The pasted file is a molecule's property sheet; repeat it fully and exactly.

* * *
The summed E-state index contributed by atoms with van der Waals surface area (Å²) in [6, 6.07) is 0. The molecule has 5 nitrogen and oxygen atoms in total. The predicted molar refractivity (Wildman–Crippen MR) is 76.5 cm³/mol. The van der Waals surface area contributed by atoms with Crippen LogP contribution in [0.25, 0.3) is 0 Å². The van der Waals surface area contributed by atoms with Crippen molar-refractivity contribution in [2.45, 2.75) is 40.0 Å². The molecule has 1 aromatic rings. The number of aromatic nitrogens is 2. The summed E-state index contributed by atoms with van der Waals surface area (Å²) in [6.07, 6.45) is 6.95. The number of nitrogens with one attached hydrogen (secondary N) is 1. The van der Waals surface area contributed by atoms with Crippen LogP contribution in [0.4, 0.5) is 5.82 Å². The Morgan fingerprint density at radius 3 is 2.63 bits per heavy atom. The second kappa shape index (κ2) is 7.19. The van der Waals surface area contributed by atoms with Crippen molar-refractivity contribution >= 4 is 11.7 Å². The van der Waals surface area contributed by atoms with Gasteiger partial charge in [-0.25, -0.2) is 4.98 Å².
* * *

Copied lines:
The summed E-state index contributed by atoms with van der Waals surface area (Å²) in [6, 6.07) is 0. The molecule has 5 nitrogen and oxygen atoms in total. The predicted molar refractivity (Wildman–Crippen MR) is 76.5 cm³/mol. The van der Waals surface area contributed by atoms with Crippen LogP contribution in [0.25, 0.3) is 0 Å². The van der Waals surface area contributed by atoms with Crippen molar-refractivity contribution in [2.45, 2.75) is 40.0 Å². The molecule has 1 aromatic rings. The number of aromatic nitrogens is 2. The summed E-state index contributed by atoms with van der Waals surface area (Å²) in [6.07, 6.45) is 6.95. The number of nitrogens with one attached hydrogen (secondary N) is 1. The van der Waals surface area contributed by atoms with Crippen LogP contribution in [0.4, 0.5) is 5.82 Å². The Morgan fingerprint density at radius 3 is 2.63 bits per heavy atom. The second kappa shape index (κ2) is 7.19. The van der Waals surface area contributed by atoms with Crippen molar-refractivity contribution >= 4 is 11.7 Å². The van der Waals surface area contributed by atoms with Gasteiger partial charge in [-0.25, -0.2) is 4.98 Å².